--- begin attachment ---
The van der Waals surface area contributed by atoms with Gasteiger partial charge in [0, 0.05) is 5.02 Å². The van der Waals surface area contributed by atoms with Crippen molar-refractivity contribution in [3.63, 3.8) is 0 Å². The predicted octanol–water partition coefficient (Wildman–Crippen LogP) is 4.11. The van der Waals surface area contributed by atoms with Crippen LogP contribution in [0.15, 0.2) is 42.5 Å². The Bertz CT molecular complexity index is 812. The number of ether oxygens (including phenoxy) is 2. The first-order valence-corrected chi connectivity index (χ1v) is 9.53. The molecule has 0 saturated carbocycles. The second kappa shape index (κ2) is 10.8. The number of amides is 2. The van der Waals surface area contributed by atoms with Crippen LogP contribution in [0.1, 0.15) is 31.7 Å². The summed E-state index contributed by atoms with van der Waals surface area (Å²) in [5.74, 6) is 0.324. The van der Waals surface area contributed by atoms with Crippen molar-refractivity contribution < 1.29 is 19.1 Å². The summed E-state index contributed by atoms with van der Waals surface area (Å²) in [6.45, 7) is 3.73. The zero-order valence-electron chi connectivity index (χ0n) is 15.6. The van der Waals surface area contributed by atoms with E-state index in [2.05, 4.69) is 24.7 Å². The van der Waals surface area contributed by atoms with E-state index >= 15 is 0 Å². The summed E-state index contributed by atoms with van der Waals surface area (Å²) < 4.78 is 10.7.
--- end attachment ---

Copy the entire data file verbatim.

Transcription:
The van der Waals surface area contributed by atoms with Gasteiger partial charge in [0, 0.05) is 5.02 Å². The van der Waals surface area contributed by atoms with Crippen molar-refractivity contribution in [3.63, 3.8) is 0 Å². The predicted octanol–water partition coefficient (Wildman–Crippen LogP) is 4.11. The van der Waals surface area contributed by atoms with Crippen LogP contribution in [0.15, 0.2) is 42.5 Å². The Bertz CT molecular complexity index is 812. The number of ether oxygens (including phenoxy) is 2. The first-order valence-corrected chi connectivity index (χ1v) is 9.53. The molecule has 0 saturated carbocycles. The second kappa shape index (κ2) is 10.8. The number of amides is 2. The van der Waals surface area contributed by atoms with Crippen LogP contribution in [0.1, 0.15) is 31.7 Å². The summed E-state index contributed by atoms with van der Waals surface area (Å²) in [5.74, 6) is 0.324. The van der Waals surface area contributed by atoms with Crippen molar-refractivity contribution < 1.29 is 19.1 Å². The summed E-state index contributed by atoms with van der Waals surface area (Å²) in [6.45, 7) is 3.73. The zero-order valence-electron chi connectivity index (χ0n) is 15.6. The van der Waals surface area contributed by atoms with E-state index in [2.05, 4.69) is 24.7 Å². The van der Waals surface area contributed by atoms with E-state index >= 15 is 0 Å². The summed E-state index contributed by atoms with van der Waals surface area (Å²) < 4.78 is 10.7.